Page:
Let me tell you about a group that remains nameless. They don’t want publicity. They don’t want new members. I cannot share names. They gather together to talk freely about business problems and help each other find solutions. It’s amazing to me that this is going on in Chicago. I plan to learn a lot here.
It’s just after dawn on a weekend morning and I’m sitting among Chicago’s top thought leaders by invitation of a friend. The best of Chicago’s business thinkers come here in blue jeans with sleeves rolled up. The members meet me with a warm welcome. The founder holds everybody’s respect and has quite a history, including a street named after him. I also find that I’m now a permanent member. A sweet lady hands me a cup of warm coffee.
I see a number of familiar faces. That breaks the ice for me. One tells me he’s afraid to speak up in this group, so he just listens. I on the other hand rarely hesitate to blurt out an idea or opinion. Sometimes that’s good, sometimes not so good. But I embrace the philosophy that says, if I throw ten ideas at the wall and one sticks, I’m good. There’s very little downside to that. What do I care if somebody rips up my argument? I’m fat, bald, old. I know my IQ. What more can anybody say? So I raise my hand and the moderator calls on me in due course.
These meetings follow a couple of formats. One week, a member brings up a problem and the group tries to solve it. Another week, somebody prepares a topic and leads us in discussion. This is high-level thinking, highly stimulating, and I love it.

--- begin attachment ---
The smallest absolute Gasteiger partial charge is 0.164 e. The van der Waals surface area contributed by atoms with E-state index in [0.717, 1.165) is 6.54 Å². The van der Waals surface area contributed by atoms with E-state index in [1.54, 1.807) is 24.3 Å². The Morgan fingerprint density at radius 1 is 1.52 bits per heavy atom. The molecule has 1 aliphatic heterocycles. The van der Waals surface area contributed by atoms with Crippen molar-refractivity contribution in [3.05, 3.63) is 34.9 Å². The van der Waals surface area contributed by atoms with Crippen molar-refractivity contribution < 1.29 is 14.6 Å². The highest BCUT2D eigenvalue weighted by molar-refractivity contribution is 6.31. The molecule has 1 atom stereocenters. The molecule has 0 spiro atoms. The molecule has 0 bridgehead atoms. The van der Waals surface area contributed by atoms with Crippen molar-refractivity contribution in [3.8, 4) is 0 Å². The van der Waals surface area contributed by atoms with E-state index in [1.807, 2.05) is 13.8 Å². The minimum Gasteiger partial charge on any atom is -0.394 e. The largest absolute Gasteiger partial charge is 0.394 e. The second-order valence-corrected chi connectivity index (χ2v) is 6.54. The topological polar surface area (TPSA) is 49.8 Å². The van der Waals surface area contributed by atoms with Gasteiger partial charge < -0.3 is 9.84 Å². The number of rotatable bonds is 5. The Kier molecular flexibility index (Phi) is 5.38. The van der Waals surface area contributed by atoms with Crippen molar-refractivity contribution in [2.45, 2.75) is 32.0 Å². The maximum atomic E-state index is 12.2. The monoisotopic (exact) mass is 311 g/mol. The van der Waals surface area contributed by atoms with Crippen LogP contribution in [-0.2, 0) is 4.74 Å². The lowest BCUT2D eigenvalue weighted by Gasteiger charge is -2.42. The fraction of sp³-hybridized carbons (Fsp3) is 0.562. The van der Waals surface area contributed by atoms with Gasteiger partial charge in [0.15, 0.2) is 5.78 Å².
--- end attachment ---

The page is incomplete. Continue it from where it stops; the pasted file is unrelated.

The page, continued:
This week’s speaker presents his problem. Here’s a guy that wrote a famous and highly respected management book. I’m glad to call him my friend.
His problem is interesting. He’s developed an extraordinary software application on the wave of a creative spurt. He has no financial goal for it yet. He wants the project to succeed and help people—maybe 10 million people. If he makes a little money doing good, he’s happy.
He explains the details and I’m amazed that he bootstrapped this complex and practical tool in such a short time at almost no cost. While sitting in venture capital meetings, I’ve seen lesser offerings looking for major funding. This one addresses the pertinent problems, deals with them rationally, and offers real solutions. The inputs are simple and elegant and I wonder how he managed to create this in his spare time. We ask questions—a lot of questions. Then we consider alternate value propositions, added features, and disparate business strategies—the basic steps skipped over because of the speed of the development process. Once we’ve kicked those around, the solutions start coming through a formalized brainstorming process.
I’m a writer and constantly take notes. That afternoon, I am delighted to email my friend an outline of the entire meeting. It occurs to me that I can make use of this brain trust in the future and I feel a smile coming on.
Not all sessions go smoothly. You need to check your ego at the door. On another weekend, a member presents his project but disappoints us by not framing his question. Everybody tries to help, but he turns defensive. Instead of pursuing new ideas creatively, he turns them away with rational arguments. That’s not the way to get to a solution. I doubt he gained anything from the session and I reflect that ego is the stumbling block for most businessmen.
On yet another weekend we’re presented with the question of leadership. What is it? What’s effective? The interesting part of this discussion is that it starts with a number of highly educated definitions, but after the session rolls on it all comes down to delegation. We talk about delegation almost the entire morning. My contribution is as follows: Surround yourself with people more intelligent or more expert then yourself, then facilitate the team.
Check your ego at the door
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